Throughout the RTM, it was clear that this dynamic approach was just as appropriate for English (and even Maths and Science!) classrooms as for Drama ones. While these exercises were active and embodied, almost none of them were acting exercises. Most were aimed at embodying the text without necessarily performing it. Students made static tableaux, played games, and stepped through a synopsis, without explicitly needing to act out the scenes. This made the activities perfect for an English classroom, where not every student will be comfortable performing to their peers (although they could easily be adapted for more actorly Drama students). The dynamics of each exercise also meant that students could take a more or less active role, depending on their confidence levels, making it possible for even the most shy or unwilling student to participate.

"This is an approach that can be applied not just to English and Drama, but across all academic disciplines."

The RTM reinforced the fact that embodiment and performance are modes of thinking. This is an approach that can be applied not just to English and Drama, but across all academic disciplines. So often, text-based learning is privileged over physical, dynamic work, as though getting up on your feet is in some way cheating or will distract from critical analysis. Participants were reminded that in fact, the opposite can be true. For children and teenagers with varying levels of academic inclination and ability, physical embodiment can be a far more direct, fruitful, exciting, and engaging way of accessing and analysing texts and concepts. It also does not have to replace literary analysis and text-based work. In fact, many of these exercises were explicitly aimed at providing a foundation from which students could then craft their own written essays.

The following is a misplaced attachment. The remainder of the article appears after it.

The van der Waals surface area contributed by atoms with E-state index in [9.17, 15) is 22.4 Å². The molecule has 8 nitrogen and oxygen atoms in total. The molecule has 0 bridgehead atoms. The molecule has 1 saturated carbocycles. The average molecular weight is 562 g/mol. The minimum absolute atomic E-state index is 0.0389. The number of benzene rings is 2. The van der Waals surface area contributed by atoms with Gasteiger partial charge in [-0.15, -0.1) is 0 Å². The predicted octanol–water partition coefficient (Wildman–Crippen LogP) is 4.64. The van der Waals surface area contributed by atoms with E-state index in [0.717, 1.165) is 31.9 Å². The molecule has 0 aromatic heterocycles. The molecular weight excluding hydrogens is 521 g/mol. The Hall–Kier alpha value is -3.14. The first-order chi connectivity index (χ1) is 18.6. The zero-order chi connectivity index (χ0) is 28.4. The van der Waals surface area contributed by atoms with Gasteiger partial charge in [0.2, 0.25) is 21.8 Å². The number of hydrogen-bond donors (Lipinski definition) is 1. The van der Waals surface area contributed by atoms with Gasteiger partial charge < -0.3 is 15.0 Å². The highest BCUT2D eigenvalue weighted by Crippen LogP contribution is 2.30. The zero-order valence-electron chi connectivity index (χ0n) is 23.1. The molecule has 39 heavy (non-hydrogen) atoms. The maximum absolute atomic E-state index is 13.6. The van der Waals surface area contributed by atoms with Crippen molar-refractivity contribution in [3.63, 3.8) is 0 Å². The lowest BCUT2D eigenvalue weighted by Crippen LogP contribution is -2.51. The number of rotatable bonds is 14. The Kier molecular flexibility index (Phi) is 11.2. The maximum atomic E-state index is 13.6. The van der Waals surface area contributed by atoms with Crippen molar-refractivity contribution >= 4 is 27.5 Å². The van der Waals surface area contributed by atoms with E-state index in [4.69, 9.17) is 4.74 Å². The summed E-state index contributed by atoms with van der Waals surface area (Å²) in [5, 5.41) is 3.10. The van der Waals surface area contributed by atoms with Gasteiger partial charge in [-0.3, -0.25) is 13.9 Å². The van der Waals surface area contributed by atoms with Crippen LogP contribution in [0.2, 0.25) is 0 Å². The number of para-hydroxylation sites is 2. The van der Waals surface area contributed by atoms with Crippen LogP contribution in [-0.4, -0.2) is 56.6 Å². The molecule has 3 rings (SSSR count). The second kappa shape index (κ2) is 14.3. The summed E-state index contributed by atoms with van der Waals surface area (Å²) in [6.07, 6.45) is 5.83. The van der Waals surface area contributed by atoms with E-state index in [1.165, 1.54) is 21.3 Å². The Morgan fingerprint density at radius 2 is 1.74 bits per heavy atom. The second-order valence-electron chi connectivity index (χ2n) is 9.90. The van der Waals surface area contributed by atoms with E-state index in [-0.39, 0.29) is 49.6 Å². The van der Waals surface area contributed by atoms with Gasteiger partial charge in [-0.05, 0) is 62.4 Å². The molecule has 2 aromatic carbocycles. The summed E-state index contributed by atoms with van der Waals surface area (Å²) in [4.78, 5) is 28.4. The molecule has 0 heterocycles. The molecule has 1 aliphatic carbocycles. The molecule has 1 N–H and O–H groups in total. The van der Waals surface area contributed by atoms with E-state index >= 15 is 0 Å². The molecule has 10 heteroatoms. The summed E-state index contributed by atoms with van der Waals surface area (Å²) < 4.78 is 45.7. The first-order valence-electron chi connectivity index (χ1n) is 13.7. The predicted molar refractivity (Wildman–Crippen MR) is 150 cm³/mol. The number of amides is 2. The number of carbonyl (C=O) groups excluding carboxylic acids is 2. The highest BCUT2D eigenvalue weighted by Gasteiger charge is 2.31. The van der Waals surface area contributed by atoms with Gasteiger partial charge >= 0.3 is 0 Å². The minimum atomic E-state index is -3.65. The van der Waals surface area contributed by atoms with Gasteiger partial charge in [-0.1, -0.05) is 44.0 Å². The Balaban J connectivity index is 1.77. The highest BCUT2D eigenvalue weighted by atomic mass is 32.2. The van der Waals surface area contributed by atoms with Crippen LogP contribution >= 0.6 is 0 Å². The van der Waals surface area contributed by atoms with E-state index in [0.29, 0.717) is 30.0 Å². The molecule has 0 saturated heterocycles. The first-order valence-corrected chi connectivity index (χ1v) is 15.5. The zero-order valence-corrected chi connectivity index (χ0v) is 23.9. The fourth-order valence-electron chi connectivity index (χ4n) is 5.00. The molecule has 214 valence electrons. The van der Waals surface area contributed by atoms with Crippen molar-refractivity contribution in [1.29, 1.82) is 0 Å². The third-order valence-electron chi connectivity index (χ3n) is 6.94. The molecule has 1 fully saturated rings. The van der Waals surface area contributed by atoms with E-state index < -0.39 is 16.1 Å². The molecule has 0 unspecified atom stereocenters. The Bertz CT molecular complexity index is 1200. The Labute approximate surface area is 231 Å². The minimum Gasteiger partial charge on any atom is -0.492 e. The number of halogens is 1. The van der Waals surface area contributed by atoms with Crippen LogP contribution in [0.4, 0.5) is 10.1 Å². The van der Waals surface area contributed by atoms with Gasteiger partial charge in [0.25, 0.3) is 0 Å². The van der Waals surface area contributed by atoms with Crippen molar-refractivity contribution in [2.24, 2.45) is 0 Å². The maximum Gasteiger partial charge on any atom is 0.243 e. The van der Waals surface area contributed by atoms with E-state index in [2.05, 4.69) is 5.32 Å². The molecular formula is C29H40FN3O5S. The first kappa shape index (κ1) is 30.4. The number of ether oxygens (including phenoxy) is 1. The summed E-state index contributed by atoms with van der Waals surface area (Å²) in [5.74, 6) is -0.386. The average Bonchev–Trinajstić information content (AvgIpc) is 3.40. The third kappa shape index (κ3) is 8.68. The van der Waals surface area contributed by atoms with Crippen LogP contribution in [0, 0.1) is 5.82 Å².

Today, perhaps more than ever, students need to be given the tools to critically respond to and engage with complex texts. Shakespeare’s body of work carries with it four hundred years of academic thought, performance practice, cultural adaptation, and analysis. What better place for them to begin to develop their own, independent critical voice?

Many of the teachers who came to this year’s RTM arrived exhausted, burnt-out, and disillusioned. They all, without exception, left exhilarated, refreshed, and bursting with excitement to return to the classroom and teach Shakespeare. I’ve never heard the phrase ‘life-changing’ used so many times in such a short period.

As the child of a high school teacher, I know how difficult it can be to get time off for four days of professional development, and how exhausting the idea of sacrificing a whole weekend is. But I assure you, it is worth it. If you are an English or Drama teacher in regional or rural Australia, apply for the 2024 RTM. Do it. Crawl across whatever bureaucratic or administrative broken glass you have to to be there. Make it happen. It will transform your approach to Shakespeare, to English, and to teaching more broadly.

The Regional Teacher Mentorship is a Bell Shakespeare program designed to support regional and remote teachers from across Australia with teaching Shakespeare, and provide active learning strategies for all kinds of curriculums. 30 teachers are selected for a four-day intensive program and are mentored for the remainder of the year. Entries for the 2024 program will open in Term 4. Visit our website for more information.

The Regional Teacher Mentorship is supported by the Australian Government and Teachers Mutual Bank.